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In this volume Julien M. Ogereau investigates the origins and development of Christianity in the Roman province of Macedonia in the first six centuries CE. Drawing from the oldest literary sources, Ogereau reconstructs the earliest history of the first Christian communities in the region and explores the legacy of the apostle Paul in the cities of Philippi, Thessalonica, and Beroea. Turning to the epigraphic and archaeological evidence, Ogereau then examines Christianity’s dissemination throughout the province and its impact on Macedonian society in late antiquity, especially on its epigraphic habits and material culture.
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This volume celebrates the scholarship of Professor Johan C. Thom by tackling various important topics relevant for the study of the New Testament, such as the intellectual environment of early Christianity, especially Greek, Latin, and early Jewish texts, New Testament apocrypha and other early Christian writings, as well as Greek grammar. The authors offer fresh insights on philosophical texts and traditions, the cultural repertoire of early Christian literature, critical editions, linguistics and interpretation, and comparative analyses of ancient writings.
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In Scribal Habits in Sixth-Century Greek Purple Codices, Elijah Hixson assesses the extent to which unique readings reveal the tendencies of the scribes who produced three luxury manuscripts of Matthew’s Gospel. The manuscripts, Codex Purpureus Petropolitanus (N 022), Codex Sinopensis (O 023) and Codex Rossanensis (Σ 042), were each copied in the sixth century from the same exemplar. Hixson compares the results of a modified singular readings method to the number of actual changes each scribe made. An edition of the lost exemplar and transcriptions of Matthew in each manuscript follow in the appendices. Of particular relevance to New Testament textual criticism is the observation that the singular readings method does not accurately reveal the habits of these three scribes.
The earliest Latin versions of the writings of the New Testament offer important insights into the oldest forms of the biblical text, the use of language in the ancient Church and the foundations from which Christian theology developed in the West.
This volume presents a collation of Old Latin evidence for the four principal Pauline Epistles (Romans, 1 and 2 Corinthians and Galatians). The sources comprise twenty-six Vetus Latina manuscripts, ten commentaries written between the fourth and sixth centuries and four early testimonia collections. Their text differs in many ways from the standard Vulgate version.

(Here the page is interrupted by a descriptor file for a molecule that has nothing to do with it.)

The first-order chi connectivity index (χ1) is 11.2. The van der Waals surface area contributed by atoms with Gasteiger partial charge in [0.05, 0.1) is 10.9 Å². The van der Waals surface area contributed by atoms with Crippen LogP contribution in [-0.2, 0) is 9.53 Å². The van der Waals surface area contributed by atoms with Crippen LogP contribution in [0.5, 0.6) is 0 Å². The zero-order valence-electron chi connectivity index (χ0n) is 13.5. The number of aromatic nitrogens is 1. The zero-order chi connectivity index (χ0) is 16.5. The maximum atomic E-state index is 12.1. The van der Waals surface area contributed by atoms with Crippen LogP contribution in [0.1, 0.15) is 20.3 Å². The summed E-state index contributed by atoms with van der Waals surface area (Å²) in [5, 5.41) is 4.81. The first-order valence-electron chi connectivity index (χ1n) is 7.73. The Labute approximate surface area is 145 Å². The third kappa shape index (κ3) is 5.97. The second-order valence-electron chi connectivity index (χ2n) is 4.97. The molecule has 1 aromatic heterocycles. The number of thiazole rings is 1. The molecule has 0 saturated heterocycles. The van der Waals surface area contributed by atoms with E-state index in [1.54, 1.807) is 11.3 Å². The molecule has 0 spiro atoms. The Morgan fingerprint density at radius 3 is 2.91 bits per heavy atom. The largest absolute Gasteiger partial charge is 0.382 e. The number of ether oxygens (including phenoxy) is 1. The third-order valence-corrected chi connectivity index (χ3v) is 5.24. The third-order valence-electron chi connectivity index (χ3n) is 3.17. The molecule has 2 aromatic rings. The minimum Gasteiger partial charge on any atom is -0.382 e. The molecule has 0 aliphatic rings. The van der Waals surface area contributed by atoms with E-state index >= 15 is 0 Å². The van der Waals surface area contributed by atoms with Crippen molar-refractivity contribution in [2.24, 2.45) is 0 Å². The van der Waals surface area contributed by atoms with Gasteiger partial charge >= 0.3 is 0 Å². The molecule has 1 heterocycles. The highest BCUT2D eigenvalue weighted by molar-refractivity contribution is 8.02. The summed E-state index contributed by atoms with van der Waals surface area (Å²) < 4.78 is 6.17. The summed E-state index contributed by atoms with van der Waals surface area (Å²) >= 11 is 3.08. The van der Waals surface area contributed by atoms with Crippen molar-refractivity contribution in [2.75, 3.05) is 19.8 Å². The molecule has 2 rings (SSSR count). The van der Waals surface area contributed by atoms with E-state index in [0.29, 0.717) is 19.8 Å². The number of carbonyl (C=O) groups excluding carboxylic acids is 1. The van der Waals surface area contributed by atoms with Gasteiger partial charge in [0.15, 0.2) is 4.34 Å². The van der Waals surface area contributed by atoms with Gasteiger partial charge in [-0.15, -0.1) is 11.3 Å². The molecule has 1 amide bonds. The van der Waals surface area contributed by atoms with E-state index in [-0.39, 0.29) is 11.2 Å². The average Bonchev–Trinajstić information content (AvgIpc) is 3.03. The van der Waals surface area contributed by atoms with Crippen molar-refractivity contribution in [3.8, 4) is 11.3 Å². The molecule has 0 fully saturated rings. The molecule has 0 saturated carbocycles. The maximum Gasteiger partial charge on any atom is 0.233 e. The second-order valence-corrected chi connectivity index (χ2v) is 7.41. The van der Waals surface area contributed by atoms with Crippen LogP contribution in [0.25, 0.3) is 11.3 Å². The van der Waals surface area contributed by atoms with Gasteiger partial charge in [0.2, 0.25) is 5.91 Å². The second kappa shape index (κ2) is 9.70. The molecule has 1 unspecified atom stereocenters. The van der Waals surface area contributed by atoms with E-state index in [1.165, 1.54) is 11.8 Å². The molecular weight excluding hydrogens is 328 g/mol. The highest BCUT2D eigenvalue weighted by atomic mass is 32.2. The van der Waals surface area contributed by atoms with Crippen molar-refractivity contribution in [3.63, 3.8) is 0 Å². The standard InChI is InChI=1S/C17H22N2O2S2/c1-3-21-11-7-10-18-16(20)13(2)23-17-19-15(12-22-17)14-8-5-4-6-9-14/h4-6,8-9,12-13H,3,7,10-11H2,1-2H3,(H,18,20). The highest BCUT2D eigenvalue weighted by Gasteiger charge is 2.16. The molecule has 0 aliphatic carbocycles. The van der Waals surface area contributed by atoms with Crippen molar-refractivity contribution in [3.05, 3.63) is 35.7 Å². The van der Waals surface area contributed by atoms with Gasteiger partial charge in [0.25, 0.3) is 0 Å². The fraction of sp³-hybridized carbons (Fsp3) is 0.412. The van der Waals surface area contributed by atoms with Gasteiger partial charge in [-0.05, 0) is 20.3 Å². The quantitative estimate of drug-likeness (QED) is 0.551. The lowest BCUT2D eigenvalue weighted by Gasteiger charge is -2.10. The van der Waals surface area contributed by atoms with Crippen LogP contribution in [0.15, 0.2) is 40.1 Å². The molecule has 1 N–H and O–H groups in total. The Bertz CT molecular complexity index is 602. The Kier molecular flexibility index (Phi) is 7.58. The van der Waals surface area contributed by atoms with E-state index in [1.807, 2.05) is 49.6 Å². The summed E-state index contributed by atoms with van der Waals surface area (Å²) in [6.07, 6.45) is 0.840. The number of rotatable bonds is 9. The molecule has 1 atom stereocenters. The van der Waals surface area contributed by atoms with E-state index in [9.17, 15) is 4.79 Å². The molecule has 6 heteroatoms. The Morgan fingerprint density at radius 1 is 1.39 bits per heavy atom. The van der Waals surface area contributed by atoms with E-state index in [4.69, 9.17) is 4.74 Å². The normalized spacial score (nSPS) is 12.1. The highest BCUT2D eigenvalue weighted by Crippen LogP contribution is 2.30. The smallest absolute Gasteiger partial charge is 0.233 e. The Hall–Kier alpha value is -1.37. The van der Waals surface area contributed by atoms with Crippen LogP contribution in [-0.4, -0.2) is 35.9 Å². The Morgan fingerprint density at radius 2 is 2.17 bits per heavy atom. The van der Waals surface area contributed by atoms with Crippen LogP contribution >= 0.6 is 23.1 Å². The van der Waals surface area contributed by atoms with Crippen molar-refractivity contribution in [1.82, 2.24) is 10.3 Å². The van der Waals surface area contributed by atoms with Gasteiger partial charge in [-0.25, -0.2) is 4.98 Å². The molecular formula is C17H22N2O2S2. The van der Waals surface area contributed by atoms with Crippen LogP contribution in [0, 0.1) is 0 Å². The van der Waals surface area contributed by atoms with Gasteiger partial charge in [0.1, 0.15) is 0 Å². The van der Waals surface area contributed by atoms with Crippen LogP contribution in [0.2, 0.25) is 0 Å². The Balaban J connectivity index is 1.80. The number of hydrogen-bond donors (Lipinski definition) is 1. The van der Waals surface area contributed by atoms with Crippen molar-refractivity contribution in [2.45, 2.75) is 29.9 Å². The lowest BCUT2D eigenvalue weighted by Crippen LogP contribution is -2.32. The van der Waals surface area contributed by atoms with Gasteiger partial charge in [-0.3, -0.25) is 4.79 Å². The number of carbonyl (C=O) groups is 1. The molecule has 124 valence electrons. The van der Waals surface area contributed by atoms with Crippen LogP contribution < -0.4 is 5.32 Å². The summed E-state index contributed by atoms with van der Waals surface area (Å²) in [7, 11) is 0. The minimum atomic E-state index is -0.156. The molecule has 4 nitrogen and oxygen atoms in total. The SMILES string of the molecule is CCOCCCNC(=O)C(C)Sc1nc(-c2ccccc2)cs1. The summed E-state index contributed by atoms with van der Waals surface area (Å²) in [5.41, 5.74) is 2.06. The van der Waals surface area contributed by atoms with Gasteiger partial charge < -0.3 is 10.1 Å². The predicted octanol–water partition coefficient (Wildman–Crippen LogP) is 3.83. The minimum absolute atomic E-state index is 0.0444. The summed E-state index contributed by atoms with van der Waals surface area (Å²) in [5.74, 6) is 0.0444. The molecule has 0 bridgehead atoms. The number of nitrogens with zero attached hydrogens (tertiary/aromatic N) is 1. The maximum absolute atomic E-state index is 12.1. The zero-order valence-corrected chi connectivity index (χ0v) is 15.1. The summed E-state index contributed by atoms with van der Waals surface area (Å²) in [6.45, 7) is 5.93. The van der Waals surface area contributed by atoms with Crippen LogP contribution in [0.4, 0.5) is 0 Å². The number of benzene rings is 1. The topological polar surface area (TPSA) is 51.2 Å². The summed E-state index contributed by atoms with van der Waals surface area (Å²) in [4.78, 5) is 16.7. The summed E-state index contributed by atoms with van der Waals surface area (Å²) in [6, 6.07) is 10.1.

Created using innovative digital editing tools, this collation makes this valuable data available for the first time and is complemented by full electronic transcriptions online.
In the midst of academic debates about the utility of the term “magic” and the cultural meaning of ancient words like mageia or khesheph, this Guide to the Study of Ancient Magic seeks to advance the discussion by separating out three topics essential to the very idea of magic. The three major sections of this volume address (1) indigenous terminologies for ambiguous or illicit ritual in antiquity; (2) the ancient texts, manuals, and artifacts commonly designated “magical” or used to represent ancient magic; and (3) a series of contexts, from the written word to materiality itself, to which the term “magic” might usefully pertain.

The individual essays in this volume cover most of Mediterranean and Near Eastern antiquity, with essays by both established and emergent scholars of ancient religions.

In a burgeoning field of “magic studies” trying both to preserve and to justify critically the category itself, this volume brings new clarity and provocative insights. This will be an indispensable resource to all interested in magic in the Bible and the Ancient Near East, ancient Greece and Rome, Early Christianity and Judaism, Egypt through the Christian period, and also comparative and critical theory.